There's a name change in the works for the Le Mars Municipal Golf Course, but right now that's the last thing on the minds of Doug and Julie Schultz, who manage the course.
Soon to be called Willow Creek Golf Course, the public course is in the middle of an even bigger transition: moving into the renovated clubhouse and preparing the new nine holes for opening.
Construction on the $1.3 million project, which is part of the Community Betterment Project (CBP) aimed at increasing recreational opportunities in Le Mars, began around September 2005. Now with mostly finishing touches and landscaping left to do, the Schultz's are transitioning business back into the renovated clubhouse -- met with raving reviews.
"People are just in awe," Doug said. "They've done a great job of preserving the old part of the building."
The clubhouse has quite a history, dating back to a Works Progress Administration (WPA) project in 1937. The renovations accentuate the historic Mankato stone and develop the lodge feel of the building, including a large free-standing fireplace.
The pro shop is in the process of moving into the renovated facility, and the banquet hall and bar that open onto the new 2,000-square-foot deck are up and running.
The banquet hall, which seats approximately 200 people, has already hosted several events, and, during recent golf outings, Schultz said the bar area, which seats 75, and the deck were packed.
"Now that were going to have 27 holes we need a facility this big to accommodate the larger number of people participating in tournaments and golf outings," Doug said.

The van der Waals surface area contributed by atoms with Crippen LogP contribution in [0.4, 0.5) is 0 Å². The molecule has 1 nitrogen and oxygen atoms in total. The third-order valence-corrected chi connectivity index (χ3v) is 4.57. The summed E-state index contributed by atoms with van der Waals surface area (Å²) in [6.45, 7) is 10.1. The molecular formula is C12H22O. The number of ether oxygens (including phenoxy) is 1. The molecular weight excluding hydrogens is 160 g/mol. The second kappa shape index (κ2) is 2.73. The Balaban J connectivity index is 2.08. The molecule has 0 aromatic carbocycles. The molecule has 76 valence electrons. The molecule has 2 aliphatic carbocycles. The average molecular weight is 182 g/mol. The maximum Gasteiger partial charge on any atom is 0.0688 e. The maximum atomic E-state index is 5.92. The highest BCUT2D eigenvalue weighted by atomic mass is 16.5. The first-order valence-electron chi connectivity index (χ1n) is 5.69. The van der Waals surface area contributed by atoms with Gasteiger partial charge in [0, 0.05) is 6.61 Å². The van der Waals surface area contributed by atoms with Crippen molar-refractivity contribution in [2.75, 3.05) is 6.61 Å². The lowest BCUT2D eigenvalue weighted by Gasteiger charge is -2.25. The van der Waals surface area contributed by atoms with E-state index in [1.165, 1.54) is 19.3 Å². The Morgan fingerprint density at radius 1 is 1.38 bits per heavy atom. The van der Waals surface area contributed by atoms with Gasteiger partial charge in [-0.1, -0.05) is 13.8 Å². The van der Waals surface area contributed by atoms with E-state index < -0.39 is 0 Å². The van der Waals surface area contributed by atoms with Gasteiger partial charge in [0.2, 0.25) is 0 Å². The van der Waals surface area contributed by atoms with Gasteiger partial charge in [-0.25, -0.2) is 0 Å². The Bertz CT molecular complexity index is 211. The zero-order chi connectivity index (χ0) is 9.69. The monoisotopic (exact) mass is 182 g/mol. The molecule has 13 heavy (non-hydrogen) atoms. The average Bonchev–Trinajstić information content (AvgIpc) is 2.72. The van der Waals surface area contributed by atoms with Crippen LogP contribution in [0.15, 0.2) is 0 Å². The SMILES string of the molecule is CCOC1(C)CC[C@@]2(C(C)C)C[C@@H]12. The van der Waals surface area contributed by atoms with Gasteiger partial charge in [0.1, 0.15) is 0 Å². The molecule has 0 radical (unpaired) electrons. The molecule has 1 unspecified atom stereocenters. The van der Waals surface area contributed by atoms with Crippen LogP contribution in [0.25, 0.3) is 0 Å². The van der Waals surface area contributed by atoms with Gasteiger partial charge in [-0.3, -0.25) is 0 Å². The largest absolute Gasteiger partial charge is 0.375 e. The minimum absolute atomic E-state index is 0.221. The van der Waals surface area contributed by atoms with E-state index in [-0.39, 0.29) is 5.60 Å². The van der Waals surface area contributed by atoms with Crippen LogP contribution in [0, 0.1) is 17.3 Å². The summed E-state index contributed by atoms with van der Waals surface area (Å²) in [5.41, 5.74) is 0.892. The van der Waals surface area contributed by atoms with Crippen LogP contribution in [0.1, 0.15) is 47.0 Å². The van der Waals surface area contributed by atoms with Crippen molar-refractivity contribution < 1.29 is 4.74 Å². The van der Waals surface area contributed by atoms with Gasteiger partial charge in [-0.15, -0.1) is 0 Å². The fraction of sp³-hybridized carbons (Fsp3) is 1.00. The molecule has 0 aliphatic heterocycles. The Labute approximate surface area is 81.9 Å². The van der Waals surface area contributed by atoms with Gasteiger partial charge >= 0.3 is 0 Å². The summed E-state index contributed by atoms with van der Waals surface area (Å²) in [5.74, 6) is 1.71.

As for the new nine holes, the Schultz's are predicting opening them up for play around the Fourth of July.
"We need to pour the concrete path to numbers five and six on the east part of the golf course," Doug said. "After that we'll probably open up in the afternoons to give the irrigation system time to work in the morning."
The new nine, designed by a group of individuals including local golfers, are incorporated into the other 18 holes. In fact, two of the existing holes on the nine added in 1989 -- numbers four and five -- are now part of the new nine holes, while two new holes have been added to that existing set.
Names for the three sets of nine holes have not been set in officially chosen yet, but since they are set apart by different colored ball washers, Doug said they may be dubbed the black nine, red nine, and green nine.
A grand opening or chamber coffee for the golf course will likely be held in the future, but for now the transition and keeping things smooth for regular golfers -- about 125 a day -- are keeping the Shultz's hands full.
"It's been busy," Doug laughed.